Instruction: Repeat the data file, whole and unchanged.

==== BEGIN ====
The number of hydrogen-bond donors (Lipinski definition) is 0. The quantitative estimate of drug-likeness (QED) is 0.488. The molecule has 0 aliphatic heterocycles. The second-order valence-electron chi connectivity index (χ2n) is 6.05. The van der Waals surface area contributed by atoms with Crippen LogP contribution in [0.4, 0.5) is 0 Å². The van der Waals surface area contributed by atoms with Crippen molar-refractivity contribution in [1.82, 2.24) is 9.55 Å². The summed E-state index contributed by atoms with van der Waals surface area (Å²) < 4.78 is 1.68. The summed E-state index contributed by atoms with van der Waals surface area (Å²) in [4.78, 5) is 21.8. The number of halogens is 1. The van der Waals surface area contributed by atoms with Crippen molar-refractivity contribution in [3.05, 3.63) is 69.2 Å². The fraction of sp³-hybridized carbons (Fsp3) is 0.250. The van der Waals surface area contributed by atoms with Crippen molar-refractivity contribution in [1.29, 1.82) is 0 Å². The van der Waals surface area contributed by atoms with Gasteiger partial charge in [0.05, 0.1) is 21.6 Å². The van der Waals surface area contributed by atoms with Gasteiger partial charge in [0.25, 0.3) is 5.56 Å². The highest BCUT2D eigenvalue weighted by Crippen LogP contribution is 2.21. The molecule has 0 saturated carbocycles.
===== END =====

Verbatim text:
The number of hydrogen-bond donors (Lipinski definition) is 0. The quantitative estimate of drug-likeness (QED) is 0.488. The molecule has 0 aliphatic heterocycles. The second-order valence-electron chi connectivity index (χ2n) is 6.05. The van der Waals surface area contributed by atoms with Crippen LogP contribution in [0.4, 0.5) is 0 Å². The van der Waals surface area contributed by atoms with Crippen molar-refractivity contribution in [1.82, 2.24) is 9.55 Å². The summed E-state index contributed by atoms with van der Waals surface area (Å²) < 4.78 is 1.68. The summed E-state index contributed by atoms with van der Waals surface area (Å²) in [4.78, 5) is 21.8. The number of halogens is 1. The van der Waals surface area contributed by atoms with Crippen molar-refractivity contribution in [3.05, 3.63) is 69.2 Å². The fraction of sp³-hybridized carbons (Fsp3) is 0.250. The van der Waals surface area contributed by atoms with Crippen molar-refractivity contribution in [1.29, 1.82) is 0 Å². The van der Waals surface area contributed by atoms with Gasteiger partial charge in [0.05, 0.1) is 21.6 Å². The van der Waals surface area contributed by atoms with Gasteiger partial charge in [0.25, 0.3) is 5.56 Å². The highest BCUT2D eigenvalue weighted by Crippen LogP contribution is 2.21. The molecule has 0 saturated carbocycles.